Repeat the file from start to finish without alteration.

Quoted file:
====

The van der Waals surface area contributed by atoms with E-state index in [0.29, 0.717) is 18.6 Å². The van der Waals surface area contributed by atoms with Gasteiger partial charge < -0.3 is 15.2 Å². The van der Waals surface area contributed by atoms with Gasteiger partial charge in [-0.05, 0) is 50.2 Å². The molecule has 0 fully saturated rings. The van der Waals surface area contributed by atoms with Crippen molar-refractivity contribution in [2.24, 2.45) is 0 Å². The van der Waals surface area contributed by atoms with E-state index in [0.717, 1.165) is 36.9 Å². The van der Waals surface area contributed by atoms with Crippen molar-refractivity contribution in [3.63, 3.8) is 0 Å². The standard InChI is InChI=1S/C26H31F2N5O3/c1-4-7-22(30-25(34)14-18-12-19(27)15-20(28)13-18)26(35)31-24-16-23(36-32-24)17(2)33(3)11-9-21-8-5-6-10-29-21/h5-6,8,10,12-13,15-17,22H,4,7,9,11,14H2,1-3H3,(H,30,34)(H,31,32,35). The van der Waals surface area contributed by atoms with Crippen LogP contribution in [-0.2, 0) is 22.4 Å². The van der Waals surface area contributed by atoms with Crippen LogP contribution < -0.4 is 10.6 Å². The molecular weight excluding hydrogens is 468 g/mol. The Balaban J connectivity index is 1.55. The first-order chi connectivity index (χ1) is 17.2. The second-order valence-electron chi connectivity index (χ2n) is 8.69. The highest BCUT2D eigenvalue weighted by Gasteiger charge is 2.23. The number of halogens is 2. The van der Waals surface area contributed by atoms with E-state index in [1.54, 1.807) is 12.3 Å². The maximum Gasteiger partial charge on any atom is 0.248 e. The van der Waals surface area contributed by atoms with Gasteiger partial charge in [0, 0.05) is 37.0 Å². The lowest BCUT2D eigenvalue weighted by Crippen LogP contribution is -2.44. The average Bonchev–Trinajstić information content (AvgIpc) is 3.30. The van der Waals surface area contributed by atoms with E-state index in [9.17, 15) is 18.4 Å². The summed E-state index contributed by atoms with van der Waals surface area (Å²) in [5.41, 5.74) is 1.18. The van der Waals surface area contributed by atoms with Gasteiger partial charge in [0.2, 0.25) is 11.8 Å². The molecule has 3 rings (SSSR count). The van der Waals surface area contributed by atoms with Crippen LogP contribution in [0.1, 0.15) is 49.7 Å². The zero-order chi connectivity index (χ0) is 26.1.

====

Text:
The van der Waals surface area contributed by atoms with E-state index in [0.29, 0.717) is 18.6 Å². The van der Waals surface area contributed by atoms with Gasteiger partial charge < -0.3 is 15.2 Å². The van der Waals surface area contributed by atoms with Gasteiger partial charge in [-0.05, 0) is 50.2 Å². The molecule has 0 fully saturated rings. The van der Waals surface area contributed by atoms with Crippen molar-refractivity contribution in [2.24, 2.45) is 0 Å². The van der Waals surface area contributed by atoms with E-state index in [0.717, 1.165) is 36.9 Å². The van der Waals surface area contributed by atoms with Crippen molar-refractivity contribution in [3.63, 3.8) is 0 Å². The standard InChI is InChI=1S/C26H31F2N5O3/c1-4-7-22(30-25(34)14-18-12-19(27)15-20(28)13-18)26(35)31-24-16-23(36-32-24)17(2)33(3)11-9-21-8-5-6-10-29-21/h5-6,8,10,12-13,15-17,22H,4,7,9,11,14H2,1-3H3,(H,30,34)(H,31,32,35). The van der Waals surface area contributed by atoms with Crippen LogP contribution in [-0.2, 0) is 22.4 Å². The van der Waals surface area contributed by atoms with Crippen LogP contribution < -0.4 is 10.6 Å². The molecular weight excluding hydrogens is 468 g/mol. The Balaban J connectivity index is 1.55. The first-order chi connectivity index (χ1) is 17.2. The second-order valence-electron chi connectivity index (χ2n) is 8.69. The highest BCUT2D eigenvalue weighted by Gasteiger charge is 2.23. The number of halogens is 2. The van der Waals surface area contributed by atoms with E-state index in [1.54, 1.807) is 12.3 Å². The maximum Gasteiger partial charge on any atom is 0.248 e. The van der Waals surface area contributed by atoms with Gasteiger partial charge in [0, 0.05) is 37.0 Å². The lowest BCUT2D eigenvalue weighted by Crippen LogP contribution is -2.44. The average Bonchev–Trinajstić information content (AvgIpc) is 3.30. The van der Waals surface area contributed by atoms with E-state index in [9.17, 15) is 18.4 Å². The summed E-state index contributed by atoms with van der Waals surface area (Å²) in [5.41, 5.74) is 1.18. The van der Waals surface area contributed by atoms with Gasteiger partial charge in [0.2, 0.25) is 11.8 Å². The molecule has 3 rings (SSSR count). The van der Waals surface area contributed by atoms with Crippen LogP contribution in [0.1, 0.15) is 49.7 Å². The zero-order chi connectivity index (χ0) is 26.1.